Is porn the new normal?

Viewing porn is as normal as breathing for lots of young people. But a growing number are now trying to kick what they say has become a destructive habit. Bruce Munro takes a look at how a world awash with porn is shaping a generation.

Jenny Munro, of the Otago Youth Wellness Trust, is concerned about the way porn is shaping young...
Jenny Munro, of the Otago Youth Wellness Trust, is concerned about the way porn is shaping young people's views of sex and relationships. Photos by ODT.
He signed on as Ecopin.

I am a 17-year-old male from New Zealand, he wrote on the online message board last month..

The details were sparse.

''Wanting to stop all PMO,'' he stated.

''Tried to stop many times to no avail.''

His request was straightforward.

''Looking for an accountability partner. Would like someone who can email daily. Preferably around my age.''

During the same week, elsewhere in New Zealand, a twenty-something male with the username Immanuel was also posting his first message on the same public forum.

''For the past 10 years, I have struggled with M and P [masturbation and pornography],'' Immanuel explained.

''My admission to medical school [depends] completely on marks from university this year. I don't want P and M to stop me reaching my dream.''

Within a couple of hours of submitting their first posts, Immanuel and Ecopin each received messages from people elsewhere in the world offering encouragement and help.

Associate Professor Jesse Bering, of the University of Otago.
Associate Professor Jesse Bering, of the University of Otago.
They are part of the growing, global ''NoFap'' online community.

If you are waiting with trepidation for the internet pornography tidal wave to hit, you are too late.

That tsunami made landfall at least five years ago.

Now, in this cyber-porn version of Waterworld, a new phenomenon is emerging.

Individuals, mostly males, who are banding together to take up the challenge to give masturbation and porn (known collectively by the onomatopoeic ''fap'') the flick for anything from one month to forever.

They tend to be young men, swamped and feeling they are drowning in the worldwide flood of internet porn.

Global porn revenues were estimated to be $US97 billion in 2006.

Since then revenues have halved.

Not because there is less demand, but because the voracious appetite is being fed by free online porn.

One in four internet search engine requests is for sexually explicit material, an estimated 68 million porn searches every day.

Otago Secondary Principals' Association chairman Wayne Bosley.
Otago Secondary Principals' Association chairman Wayne Bosley.
It is predominantly, but by no means exclusively, the domain of men.

And it is just a click of the mouse away, no matter what age, gender or orientation the searcher.

On average, boys are first exposed to porn by the age of 12.

For girls it is a year or two later.

In one study, 42% of male university students surveyed said they regularly viewed pornographic material.

Others believe it is quite a bit higher.

Porn is now thoroughly mainstream among the under-25s.

Grant, Richard and Tom [not their real names] are all typical-looking students at the University of Otago.

Richard has shoulder-length hair and the start of a beard.

The other two are clean-shaven with short back and sides.

They are a little taken aback when approached at random in Dunedin's George St with questions about young people and porn.

After a few shy smirks and sideways glances at each other, they agree to talk honestly if their names are not used.

Each is from a different part of New Zealand, but all have been regularly viewing porn online since they were about 16 years old.

It is pretty much the same story with most guys they know.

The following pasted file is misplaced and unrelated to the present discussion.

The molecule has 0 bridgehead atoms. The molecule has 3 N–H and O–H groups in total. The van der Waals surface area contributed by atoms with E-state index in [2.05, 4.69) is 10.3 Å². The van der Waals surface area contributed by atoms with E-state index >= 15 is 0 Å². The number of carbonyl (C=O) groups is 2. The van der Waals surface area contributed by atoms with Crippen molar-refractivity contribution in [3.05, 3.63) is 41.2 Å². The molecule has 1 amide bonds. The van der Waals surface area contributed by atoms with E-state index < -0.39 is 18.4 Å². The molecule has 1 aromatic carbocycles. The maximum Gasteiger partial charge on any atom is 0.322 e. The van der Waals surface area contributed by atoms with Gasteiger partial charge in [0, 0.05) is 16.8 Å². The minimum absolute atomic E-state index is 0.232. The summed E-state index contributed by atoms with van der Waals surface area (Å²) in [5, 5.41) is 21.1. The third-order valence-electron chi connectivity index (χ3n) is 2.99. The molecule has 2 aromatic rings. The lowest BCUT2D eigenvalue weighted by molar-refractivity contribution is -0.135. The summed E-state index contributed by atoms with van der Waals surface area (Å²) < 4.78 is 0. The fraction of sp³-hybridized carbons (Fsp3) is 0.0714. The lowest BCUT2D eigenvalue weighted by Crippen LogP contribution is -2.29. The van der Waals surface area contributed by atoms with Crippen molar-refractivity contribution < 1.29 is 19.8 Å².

''But usage certainly went up after I left home,'' Tom says.

None are in a relationship, although Richard was dating someone during the summer holidays.

The three friends view porn four or five times a week, usually for 15 to 20 minutes before going to bed.

The frequency can increase, however, if they are hung over or stressed.

''There's a lot more porn around exam time,'' Richard says.

Masturbation is always part of the package.

''Because masturbation without porn is no good,'' Richard explains.

During five years of consuming porn they have noticed a marked increase in the image quality and the variety of what is out there.

They are not aware of experiencing any specific negative impacts of fapping.

''But I do notice that when I'm having sex I'm expecting more,'' Grant adds.

Does that mean he asks partners to do things he has seen online?

''Not asking for it. And I realise it won't be up to that standard. But kind of expecting it,'' he replies.

University of Otago Associate Professor Jesse Bering says today's porn is different from that of pre-digital days in three fundamental ways.

Prof Bering, who has written several books on sexuality, says the ''modern urbanisation'' of porn has been made possible by the ''triple A effect: access, affordability and anonymity''.

''Prior to the internet, hardcore porn was only for those brazen enough to compromise their identity by walking into an adult video store,'' Prof Bering says.

But with an dizzying variety of porn now on tap, and repeated ''hits'' of the brain's pleasure chemical dopamine able to be self-administered with each click of the mouse, the spectre of porn addiction is looming large.

The notion is still controversial in some quarters, Prof Bering says.

''But there's no denying that, for some young people, excessive porn use can be a major problem,'' he says.

''One university student emailed me to say that he'd been spending so much time locked in his dorm room `porning' that he'd been skipping meals, losing sleep and failing classes.

''With recurrent exposure to the arousing stimulus, some people eventually require more and more extreme porn to achieve the same initial effect.''

Prof Bering warns against accepting the idea that porn is wrong without examining why someone is claiming it is wrong.

Some porn users seem unable to ''ration or balance their use judiciously''. But for most people the occasional, or even more than occasional, viewing of porn ''isn't terribly worrisome'', he says.

''At the moment there's no strong evidence that occasional pornography use leads to any destructive or violent behaviour or any more objectification of others than we otherwise would engage in.''

That is not the view of Jenny Munro.

The Otago Youth Wellness Trust senior practitioner is no Patricia Bartlett.

But she is deeply concerned about the negative impact she sees porn having on young people's attitudes to sex, women and relationships.